Said Mr. Campbell: "I don't think that there's any necessity at this point for a public inquiry." Mr. Coleman said the idea is "very premature."
It would certainly be inappropriate to launch an inquiry right now, in the midst of a massive police investigation centred on a ramshackle Port Coquitlam farm. If the investigation results in a trial, an inquiry will have to wait for the trial to conclude.
But we will need an inquiry, and it's wrong to simply shuffle the issue aside when families of the missing are coping with overwhelming emotions and unspeakable fears. There are troubling questions about how police handled this case, and they weigh heavily on the families.
Why did it take so long to respond to the increasing number of disappearances from the Downtown Eastside, which first spiked in 1995 and ballooned in 1997? Police only began seriously examining the idea that a serial killer might be at work in September 1998. Why was the Missing Women Review Team not formed until 1999, and why were its resources so limited? Why did a major review of police files on disappearances begin only last April?
Did internal political squabbling in the Vancouver police force impede the investigation? Is the Vancouver police department adequately staffed to handle an investigation of this sort? Are there officers in the department with the right skills? Was it a mistake two years ago to demote Kim Rossmo, a highly regarded expert in geographic profiling who was involved in the investigation, prompting his departure from the force?
Why, given that some alleged as early as 1998 that there might be a connection between the disappearances and the Port Coquitlam farm, did it take four years to reach the current juncture? Did jurisdictional conflicts between Vancouver police and the RCMP impede the investigation? Do we need a regional police force to handle investigations of this sort? Did we fail these women simply because they're prostitutes and addicts?
We may soon have answers to the question of what happened to many of these women. Certainly the police are to be commended for the work they are doing now. Their sensitivity to the families' needs has been great, as shown by their effort to contact them before news broke of the search at the Port Coquitlam farm.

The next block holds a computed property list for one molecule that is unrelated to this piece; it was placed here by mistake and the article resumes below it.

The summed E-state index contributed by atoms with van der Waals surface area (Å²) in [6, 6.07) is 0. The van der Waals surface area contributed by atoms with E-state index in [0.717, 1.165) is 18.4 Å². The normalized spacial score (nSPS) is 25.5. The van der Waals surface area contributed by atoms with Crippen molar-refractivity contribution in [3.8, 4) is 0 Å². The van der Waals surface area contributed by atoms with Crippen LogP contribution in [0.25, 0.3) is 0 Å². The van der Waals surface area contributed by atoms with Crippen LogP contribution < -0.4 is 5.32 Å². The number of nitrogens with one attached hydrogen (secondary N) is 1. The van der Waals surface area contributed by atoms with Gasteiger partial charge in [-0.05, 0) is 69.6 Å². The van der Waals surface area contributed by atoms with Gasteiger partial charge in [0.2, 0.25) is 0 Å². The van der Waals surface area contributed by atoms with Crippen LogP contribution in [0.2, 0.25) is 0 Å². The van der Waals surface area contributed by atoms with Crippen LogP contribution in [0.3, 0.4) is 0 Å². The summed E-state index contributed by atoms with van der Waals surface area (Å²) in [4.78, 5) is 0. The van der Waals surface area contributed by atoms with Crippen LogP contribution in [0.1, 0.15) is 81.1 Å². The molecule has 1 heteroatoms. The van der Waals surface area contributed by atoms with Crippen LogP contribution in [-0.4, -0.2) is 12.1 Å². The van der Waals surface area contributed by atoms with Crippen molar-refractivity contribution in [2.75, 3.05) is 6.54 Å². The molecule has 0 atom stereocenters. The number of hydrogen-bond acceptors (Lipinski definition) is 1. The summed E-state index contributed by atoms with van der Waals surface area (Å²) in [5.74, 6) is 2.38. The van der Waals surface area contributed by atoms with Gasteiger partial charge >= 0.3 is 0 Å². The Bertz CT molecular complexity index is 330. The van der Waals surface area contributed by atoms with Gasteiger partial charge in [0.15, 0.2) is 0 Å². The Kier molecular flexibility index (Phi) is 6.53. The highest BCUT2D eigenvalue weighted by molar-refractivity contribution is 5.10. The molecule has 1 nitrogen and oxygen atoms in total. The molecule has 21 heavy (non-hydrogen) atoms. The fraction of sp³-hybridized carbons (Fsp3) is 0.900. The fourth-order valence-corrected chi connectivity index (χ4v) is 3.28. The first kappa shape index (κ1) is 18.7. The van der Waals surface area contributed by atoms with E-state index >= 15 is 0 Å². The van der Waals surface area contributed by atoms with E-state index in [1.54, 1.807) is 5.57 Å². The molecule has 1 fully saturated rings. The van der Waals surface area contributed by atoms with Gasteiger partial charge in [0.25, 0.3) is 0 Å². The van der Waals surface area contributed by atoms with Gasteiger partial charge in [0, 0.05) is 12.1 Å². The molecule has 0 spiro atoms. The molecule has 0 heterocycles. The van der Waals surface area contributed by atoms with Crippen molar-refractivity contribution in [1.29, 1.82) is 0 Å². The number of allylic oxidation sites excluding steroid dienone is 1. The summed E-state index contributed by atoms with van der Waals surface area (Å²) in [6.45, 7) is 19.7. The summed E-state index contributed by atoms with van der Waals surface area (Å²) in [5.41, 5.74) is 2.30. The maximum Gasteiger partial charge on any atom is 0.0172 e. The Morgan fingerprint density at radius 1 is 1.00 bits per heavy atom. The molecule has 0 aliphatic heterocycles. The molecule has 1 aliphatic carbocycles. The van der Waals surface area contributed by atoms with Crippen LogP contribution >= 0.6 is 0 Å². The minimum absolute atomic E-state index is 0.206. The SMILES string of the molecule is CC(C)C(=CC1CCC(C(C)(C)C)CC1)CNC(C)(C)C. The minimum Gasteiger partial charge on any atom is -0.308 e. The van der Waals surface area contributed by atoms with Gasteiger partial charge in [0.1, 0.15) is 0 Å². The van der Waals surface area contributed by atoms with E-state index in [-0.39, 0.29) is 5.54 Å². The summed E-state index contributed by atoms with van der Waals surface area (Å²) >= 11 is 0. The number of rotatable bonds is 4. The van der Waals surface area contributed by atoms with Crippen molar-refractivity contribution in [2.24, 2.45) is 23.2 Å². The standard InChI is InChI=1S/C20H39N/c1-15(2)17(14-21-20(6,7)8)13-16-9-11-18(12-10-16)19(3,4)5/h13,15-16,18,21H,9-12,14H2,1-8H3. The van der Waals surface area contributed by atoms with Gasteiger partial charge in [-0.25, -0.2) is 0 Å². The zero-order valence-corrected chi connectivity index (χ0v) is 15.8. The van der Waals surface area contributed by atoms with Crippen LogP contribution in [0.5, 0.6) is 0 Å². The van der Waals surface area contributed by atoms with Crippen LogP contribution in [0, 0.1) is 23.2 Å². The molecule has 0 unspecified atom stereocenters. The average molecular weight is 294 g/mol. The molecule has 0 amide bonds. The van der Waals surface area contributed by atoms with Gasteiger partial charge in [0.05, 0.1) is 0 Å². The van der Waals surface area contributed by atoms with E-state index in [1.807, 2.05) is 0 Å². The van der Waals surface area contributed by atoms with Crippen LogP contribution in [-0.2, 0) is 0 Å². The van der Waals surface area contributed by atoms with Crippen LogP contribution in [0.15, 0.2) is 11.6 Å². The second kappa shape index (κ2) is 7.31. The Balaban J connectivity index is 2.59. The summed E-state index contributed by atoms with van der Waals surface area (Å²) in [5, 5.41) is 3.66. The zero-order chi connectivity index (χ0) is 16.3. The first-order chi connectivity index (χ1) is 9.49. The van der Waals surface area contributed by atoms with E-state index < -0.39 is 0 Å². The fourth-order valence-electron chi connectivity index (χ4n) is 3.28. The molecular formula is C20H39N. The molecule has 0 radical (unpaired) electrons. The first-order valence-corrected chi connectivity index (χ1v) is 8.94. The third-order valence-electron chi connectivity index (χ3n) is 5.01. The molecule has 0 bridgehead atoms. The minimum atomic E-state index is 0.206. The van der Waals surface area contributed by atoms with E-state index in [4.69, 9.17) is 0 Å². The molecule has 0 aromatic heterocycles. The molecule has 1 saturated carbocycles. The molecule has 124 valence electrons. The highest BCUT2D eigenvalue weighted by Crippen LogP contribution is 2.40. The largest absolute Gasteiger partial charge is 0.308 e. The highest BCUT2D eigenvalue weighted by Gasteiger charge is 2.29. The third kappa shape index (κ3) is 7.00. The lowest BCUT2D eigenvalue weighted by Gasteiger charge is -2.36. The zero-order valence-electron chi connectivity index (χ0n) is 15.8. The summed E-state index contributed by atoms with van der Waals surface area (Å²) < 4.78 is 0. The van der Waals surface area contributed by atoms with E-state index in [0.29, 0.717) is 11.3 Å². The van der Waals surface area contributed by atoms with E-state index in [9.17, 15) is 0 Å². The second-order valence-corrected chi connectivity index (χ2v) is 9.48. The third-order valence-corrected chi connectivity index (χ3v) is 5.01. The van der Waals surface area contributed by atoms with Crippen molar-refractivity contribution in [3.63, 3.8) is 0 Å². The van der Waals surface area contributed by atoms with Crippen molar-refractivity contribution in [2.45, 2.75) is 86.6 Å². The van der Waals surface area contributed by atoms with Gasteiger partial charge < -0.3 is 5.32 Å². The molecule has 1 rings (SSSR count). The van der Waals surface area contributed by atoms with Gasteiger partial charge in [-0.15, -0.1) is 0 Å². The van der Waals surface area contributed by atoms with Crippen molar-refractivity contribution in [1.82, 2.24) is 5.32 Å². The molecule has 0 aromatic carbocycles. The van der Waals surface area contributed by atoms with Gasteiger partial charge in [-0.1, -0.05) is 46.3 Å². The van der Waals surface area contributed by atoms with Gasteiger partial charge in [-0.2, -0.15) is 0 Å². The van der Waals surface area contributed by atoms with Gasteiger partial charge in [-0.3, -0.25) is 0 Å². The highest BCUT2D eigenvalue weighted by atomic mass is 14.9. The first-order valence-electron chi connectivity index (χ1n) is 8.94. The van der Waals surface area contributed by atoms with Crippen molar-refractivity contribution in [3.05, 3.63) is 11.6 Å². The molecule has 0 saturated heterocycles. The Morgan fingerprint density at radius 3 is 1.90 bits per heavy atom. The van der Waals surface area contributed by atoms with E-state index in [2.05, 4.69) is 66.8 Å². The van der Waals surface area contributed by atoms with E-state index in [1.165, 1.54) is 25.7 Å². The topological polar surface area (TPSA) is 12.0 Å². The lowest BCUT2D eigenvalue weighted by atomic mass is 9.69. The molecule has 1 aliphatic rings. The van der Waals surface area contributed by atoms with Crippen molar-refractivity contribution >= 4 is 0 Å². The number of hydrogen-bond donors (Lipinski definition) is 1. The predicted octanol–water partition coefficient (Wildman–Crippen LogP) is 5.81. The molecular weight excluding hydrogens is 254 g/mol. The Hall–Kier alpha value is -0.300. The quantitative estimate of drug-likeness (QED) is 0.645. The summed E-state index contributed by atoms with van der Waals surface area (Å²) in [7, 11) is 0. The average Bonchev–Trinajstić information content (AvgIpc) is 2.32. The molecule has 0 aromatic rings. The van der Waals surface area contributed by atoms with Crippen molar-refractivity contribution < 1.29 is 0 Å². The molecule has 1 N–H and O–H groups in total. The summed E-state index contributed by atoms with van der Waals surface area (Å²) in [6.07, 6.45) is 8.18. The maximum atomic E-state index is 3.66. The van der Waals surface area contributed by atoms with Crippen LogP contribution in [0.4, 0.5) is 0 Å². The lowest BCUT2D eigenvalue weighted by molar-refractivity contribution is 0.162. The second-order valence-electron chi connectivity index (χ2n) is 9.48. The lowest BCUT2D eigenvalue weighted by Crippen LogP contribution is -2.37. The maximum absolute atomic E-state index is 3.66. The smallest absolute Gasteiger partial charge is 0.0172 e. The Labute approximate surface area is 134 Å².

We won't soon have answers to the many questions about how our police, our politicians and our society as a whole have dealt in the past with this very serious matter.
However, it's time for Mr. Campbell, Mr. Coleman, and Mr. Owen to acknowledge that we have failed the missing women, and that there are serious questions that need to be addressed. To do less is to offer yet another arrogant dismissal both of the women and their relatives, who have been asking troubling questions for too many years.
© Copyright 2002 Vancouver Sun
February 16, 2002
DNA at pig farm being analysed
RCMP labs working on human samples
By PETER SMITH -- Calgary Sun
Search for 50 women turns pig farm into crime lab
February 16, 2002 Posted: 10:09 PM EST (0309 GMT)
PORT COQUITLAM, British Columbia (AP) -- Every day, outside the pig farm's gate, relatives weep for lost sisters and daughters as police perform their own grisly ritual, picking through the farm's muck to unearth clues about the fate of 50 missing women.
"I'm a basket case, wondering what's going on," said Ada Wilson, peering over the fence. Her sister, Mona Lee Wilson, 27, vanished from the streets of Vancouver in November, and police suspect she may have ended up here.
"I'd like to find her," Wilson said, "but not like this."
Since 1983, women have been vanishing from the seedy east side of downtown Vancouver, many of them drug-addicted prostitutes. For years, investigators were stymied by the case. In fact, they long maintained that there might not even be a case. With no bodies or other physical evidence of homicide, it was possible that the women had simply left, detectives said.
But as the number of disappearances increased, police and the public took more interest. A joint task force of Vancouver police and Royal Canadian Mounted Police formed last spring. In October, authorities announced they suspected homicide.
Last month, five more women were added to the missing roster, bringing it to 50 and surpassing a better-known series of killings south of the border: the Seattle area's Green River slayings of 49 women.